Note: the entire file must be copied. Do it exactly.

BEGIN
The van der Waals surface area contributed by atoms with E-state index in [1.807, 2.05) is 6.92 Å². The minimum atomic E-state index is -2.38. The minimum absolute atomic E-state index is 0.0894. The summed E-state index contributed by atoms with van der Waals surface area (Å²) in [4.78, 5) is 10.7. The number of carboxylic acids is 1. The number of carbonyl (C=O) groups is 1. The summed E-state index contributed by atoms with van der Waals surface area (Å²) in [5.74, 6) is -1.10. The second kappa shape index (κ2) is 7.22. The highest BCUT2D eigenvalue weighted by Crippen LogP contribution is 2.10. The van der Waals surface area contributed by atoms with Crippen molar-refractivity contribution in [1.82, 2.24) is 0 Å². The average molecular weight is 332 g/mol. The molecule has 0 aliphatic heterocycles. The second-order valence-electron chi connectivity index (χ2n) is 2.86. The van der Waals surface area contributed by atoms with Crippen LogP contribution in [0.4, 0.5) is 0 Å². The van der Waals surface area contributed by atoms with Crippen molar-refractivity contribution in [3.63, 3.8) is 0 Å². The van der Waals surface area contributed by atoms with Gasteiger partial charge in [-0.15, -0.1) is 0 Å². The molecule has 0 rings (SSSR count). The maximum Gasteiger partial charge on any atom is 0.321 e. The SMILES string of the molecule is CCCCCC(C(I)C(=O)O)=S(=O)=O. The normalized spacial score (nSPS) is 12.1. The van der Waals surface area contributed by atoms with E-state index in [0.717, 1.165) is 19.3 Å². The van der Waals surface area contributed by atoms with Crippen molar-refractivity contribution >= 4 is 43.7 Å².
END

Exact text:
The van der Waals surface area contributed by atoms with E-state index in [1.807, 2.05) is 6.92 Å². The minimum atomic E-state index is -2.38. The minimum absolute atomic E-state index is 0.0894. The summed E-state index contributed by atoms with van der Waals surface area (Å²) in [4.78, 5) is 10.7. The number of carboxylic acids is 1. The number of carbonyl (C=O) groups is 1. The summed E-state index contributed by atoms with van der Waals surface area (Å²) in [5.74, 6) is -1.10. The second kappa shape index (κ2) is 7.22. The highest BCUT2D eigenvalue weighted by Crippen LogP contribution is 2.10. The van der Waals surface area contributed by atoms with Crippen molar-refractivity contribution in [1.82, 2.24) is 0 Å². The average molecular weight is 332 g/mol. The molecule has 0 aliphatic heterocycles. The second-order valence-electron chi connectivity index (χ2n) is 2.86. The van der Waals surface area contributed by atoms with Crippen LogP contribution in [0.4, 0.5) is 0 Å². The van der Waals surface area contributed by atoms with Crippen molar-refractivity contribution in [3.63, 3.8) is 0 Å². The van der Waals surface area contributed by atoms with Gasteiger partial charge in [-0.15, -0.1) is 0 Å². The molecule has 0 rings (SSSR count). The maximum Gasteiger partial charge on any atom is 0.321 e. The SMILES string of the molecule is CCCCCC(C(I)C(=O)O)=S(=O)=O. The normalized spacial score (nSPS) is 12.1. The van der Waals surface area contributed by atoms with E-state index in [0.717, 1.165) is 19.3 Å². The van der Waals surface area contributed by atoms with Crippen molar-refractivity contribution >= 4 is 43.7 Å².